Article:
CAPE ELIZABETH – Plans are quickly coming together for the proposed renovation and modernization of Thomas Memorial Library in Cape Elizabeth.

The goal is to have everything in place in time for a November referendum, which would ask voters to approve borrowing $4 million, according to Molly MacAuslan, a town councilor and chairwoman of the Library Building Committee.

This week the committee is expected to choose the construction manager for the project, which calls for re-utilizing the old Pond Cove School, that fronts on Scott Dyer Road.

So far, the building committee has narrowed the list of possible construction managers down to four candidates, including the well-known southern Maine commercial construction firms of Wright-Ryan and AlliedCook.

During a meeting last week, the building committee, which also consists of Frank Governali, Councilor Kathy Ray, Martha Palmer from the library’s board of trustees, and Mary-Kate Williams Hewitt from the school board, discussed preliminary schematic designs with the architects.

In addition, the town’s Planning Board last week held an initial workshop on the project during which the board asked “questions about the site plan and how (it) would comply with the Town Center Design Standards,” according to Town Planner Maureen O’Meara.

O’Meara said the next step is for the building committee to make a formal application to the Planning Board in order to appear on the April 15 agenda. It’s her understanding that the building committee intends to get site plan approval by late spring or early summer so that the public can see exactly what they’ll be voting on in November.

Some town leaders have posited that one of the reasons an initial library overhaul referendum was rejected in 2012 was because there was not a complete set of plans showing what the final product would look like.

In introducing the presentation made by project architects Dick Reed and Cynthia Loebenstein during last week’s building committee meeting, MacAuslan said, “This is an exciting project. It’s not theoretical anymore. It’s real.”

Reed and Loebenstein said their goals include making the newly renovated library energy efficient and sustainable.

That includes the possibility of installing a green roof on the children’s room, which would likely be planted with a hardy plant such as sedum, and using a central skylight and glass doors to bring in natural light.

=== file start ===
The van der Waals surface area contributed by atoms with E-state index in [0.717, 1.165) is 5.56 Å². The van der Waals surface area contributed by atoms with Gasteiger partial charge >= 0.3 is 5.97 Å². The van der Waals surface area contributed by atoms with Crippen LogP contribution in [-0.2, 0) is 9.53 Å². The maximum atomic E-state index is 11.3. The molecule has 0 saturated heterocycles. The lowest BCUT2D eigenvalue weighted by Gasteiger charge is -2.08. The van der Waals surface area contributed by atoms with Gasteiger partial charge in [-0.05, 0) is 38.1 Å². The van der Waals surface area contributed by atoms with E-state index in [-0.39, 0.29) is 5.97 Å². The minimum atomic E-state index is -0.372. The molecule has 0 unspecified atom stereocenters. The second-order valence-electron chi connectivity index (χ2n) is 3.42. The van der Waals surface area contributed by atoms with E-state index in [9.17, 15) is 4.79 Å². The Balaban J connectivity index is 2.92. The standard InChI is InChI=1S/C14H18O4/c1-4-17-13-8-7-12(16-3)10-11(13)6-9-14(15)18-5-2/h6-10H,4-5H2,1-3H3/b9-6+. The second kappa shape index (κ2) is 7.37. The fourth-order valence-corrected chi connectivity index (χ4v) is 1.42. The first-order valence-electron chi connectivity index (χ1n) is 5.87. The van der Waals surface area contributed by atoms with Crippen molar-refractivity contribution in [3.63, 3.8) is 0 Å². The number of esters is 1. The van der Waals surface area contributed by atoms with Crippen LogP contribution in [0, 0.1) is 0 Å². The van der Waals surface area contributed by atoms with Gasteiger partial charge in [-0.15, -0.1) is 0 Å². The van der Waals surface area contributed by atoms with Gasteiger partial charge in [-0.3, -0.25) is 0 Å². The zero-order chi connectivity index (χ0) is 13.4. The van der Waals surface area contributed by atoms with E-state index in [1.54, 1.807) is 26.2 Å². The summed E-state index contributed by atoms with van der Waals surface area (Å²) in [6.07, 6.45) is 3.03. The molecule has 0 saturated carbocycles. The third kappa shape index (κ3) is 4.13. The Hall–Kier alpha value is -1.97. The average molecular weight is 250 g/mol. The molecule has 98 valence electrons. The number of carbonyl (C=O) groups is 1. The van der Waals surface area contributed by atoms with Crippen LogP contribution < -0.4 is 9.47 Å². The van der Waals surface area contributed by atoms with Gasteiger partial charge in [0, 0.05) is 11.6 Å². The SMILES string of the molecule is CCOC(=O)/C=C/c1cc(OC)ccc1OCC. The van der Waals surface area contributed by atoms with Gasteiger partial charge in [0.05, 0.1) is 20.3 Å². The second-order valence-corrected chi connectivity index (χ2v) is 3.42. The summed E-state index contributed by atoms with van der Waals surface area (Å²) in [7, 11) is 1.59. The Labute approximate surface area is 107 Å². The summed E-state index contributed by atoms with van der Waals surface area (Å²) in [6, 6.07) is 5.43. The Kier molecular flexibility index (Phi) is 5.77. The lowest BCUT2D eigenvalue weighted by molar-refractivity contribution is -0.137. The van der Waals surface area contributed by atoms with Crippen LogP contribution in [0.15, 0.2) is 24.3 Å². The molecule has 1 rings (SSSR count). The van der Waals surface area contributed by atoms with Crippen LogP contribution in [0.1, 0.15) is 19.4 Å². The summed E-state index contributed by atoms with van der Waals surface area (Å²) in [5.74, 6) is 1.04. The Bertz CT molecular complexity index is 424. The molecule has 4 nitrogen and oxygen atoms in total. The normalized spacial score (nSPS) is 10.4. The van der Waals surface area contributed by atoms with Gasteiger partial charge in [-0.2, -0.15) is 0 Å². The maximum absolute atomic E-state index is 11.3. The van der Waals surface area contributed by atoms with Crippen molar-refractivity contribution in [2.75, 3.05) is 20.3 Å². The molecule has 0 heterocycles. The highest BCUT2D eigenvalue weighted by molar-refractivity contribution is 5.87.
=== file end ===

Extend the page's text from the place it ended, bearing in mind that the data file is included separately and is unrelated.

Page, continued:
Installation of a garden and a playground just outside the children’s room was also discussed, along with a suggestion by Loebenstein to install an aquarium in the glass wall separating the children’s room from the main library.

The overall goal, Reed said, is to make the renovated library “very welcoming,” which would include ensuring that the existing building would “harmonize well” with the planned addition.

In order to make the library as welcoming as possible, Reed and Loebenstein said they spent a lot of time thinking about the main entrance lobby and what it should look like.

Right now the two are thinking of creating a glassed vestibule with an extended canopy. Once inside, patrons would go up a set of stairs to the main library where the circulation desk would be prominent under the central skylight.

In the lower lobby and hallway, Reed said, there would be “ample space for art displays,” as well as room for the Friends of the Library’s ongoing book sale.

Another important issue mentioned during last week’s building committee meeting was whether new windows would be needed.

That decision would have to be made sooner rather than later, according to Reed, because new windows would impact the design of the project, as well as its overall cost.

The original structure of what was to become the Thomas Memorial Library was built in 1849 as a one-room schoolhouse on Bowery Beach Road. Then, in 1919, William Widgery Thomas, a former teacher, offered the building to the town for use as a library.

The library was originally dedicated in April 1919, and now, 95 years later, the building committee is attempting to create what the 2012 referendum called a “cultural center,” where books would still have a prominent place, but emerging technology and information systems would also be available and where “substantive community interaction” would be fostered.

A building committee is making plans for a newly renovated and modernized Thomas Memorial Library in Cape Elizabeth. 


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